I then affirm the necessity of moving to a "different mode of history." In it, the universality of the male culture is abandoned, replaced by the recognition that males and females both have essential roles and experiences providing them with different points of view needed and valuable, and females are encouraged to discover, embrace and shape their own identity. It seems to me that the value of the fundamental role of women in reproducing and maintaining the species (a prerequisite to the existence of any culture and society) is still largely relegated to the society's unconscious, invisible and taken for granted, as the Earth itself has mostly been.

In 1975 I retired from L'Anabasi, and to find new tools for deepening the exploration of who we women are, I hosted two new small groups. In Gruppo del Carattere we used various structures to broaden our perception of who we are and shake our self-images. For example, in turns one of us was silent, while the others would talk about her as if she weren't there, letting her hear what was previously unspoken. The other group was dedicated to Danze Interiori (Interior Dances), and was conducted in collaboration with another feminist, artist Nilde Carabba. Here the center of attention moved to the body and its expression through spontaneous movements that let the unconscious emerge. One or at times two women lay down in the center with eyes closed; then from a place of deep relaxation she let the movements spontaneously come, while the group was witnessing and making sure she remained safe. This was followed by a time for comments and a potluck.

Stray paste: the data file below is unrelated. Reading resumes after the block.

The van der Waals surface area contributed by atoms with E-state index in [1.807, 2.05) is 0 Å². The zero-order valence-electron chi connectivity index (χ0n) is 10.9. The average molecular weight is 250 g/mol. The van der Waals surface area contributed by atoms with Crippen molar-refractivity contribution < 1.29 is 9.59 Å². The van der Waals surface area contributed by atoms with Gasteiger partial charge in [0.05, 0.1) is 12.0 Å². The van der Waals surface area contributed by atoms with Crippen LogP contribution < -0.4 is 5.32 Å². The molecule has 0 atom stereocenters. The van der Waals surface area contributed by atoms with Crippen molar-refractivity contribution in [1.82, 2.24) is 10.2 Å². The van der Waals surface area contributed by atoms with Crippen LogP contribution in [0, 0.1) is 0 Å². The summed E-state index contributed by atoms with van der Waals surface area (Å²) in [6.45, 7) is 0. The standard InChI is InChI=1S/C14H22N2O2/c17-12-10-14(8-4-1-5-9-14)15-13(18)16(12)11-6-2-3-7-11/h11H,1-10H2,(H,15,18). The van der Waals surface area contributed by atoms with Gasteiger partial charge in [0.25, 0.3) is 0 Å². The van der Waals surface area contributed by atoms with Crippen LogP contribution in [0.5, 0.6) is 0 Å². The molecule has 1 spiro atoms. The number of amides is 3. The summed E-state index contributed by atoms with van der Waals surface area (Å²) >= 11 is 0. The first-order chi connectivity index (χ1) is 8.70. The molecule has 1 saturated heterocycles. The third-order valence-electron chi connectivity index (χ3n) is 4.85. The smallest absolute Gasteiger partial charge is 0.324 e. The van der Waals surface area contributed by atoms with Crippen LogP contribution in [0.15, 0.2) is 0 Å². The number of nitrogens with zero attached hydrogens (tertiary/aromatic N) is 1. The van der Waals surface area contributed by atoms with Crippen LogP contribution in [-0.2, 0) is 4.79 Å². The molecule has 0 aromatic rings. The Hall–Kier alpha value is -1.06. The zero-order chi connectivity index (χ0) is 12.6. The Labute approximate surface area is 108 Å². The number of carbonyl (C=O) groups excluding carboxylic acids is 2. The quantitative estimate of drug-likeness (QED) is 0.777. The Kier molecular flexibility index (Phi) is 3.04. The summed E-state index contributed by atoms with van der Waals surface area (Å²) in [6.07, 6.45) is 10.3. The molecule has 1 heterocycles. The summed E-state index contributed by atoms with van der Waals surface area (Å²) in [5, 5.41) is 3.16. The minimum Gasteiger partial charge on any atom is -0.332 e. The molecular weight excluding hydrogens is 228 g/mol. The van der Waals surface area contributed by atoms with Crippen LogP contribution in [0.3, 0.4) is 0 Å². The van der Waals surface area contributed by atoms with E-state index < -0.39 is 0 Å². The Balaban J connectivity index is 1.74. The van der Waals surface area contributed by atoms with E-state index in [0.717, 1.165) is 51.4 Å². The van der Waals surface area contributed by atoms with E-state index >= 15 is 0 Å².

Diana Alstad and Joel Kramer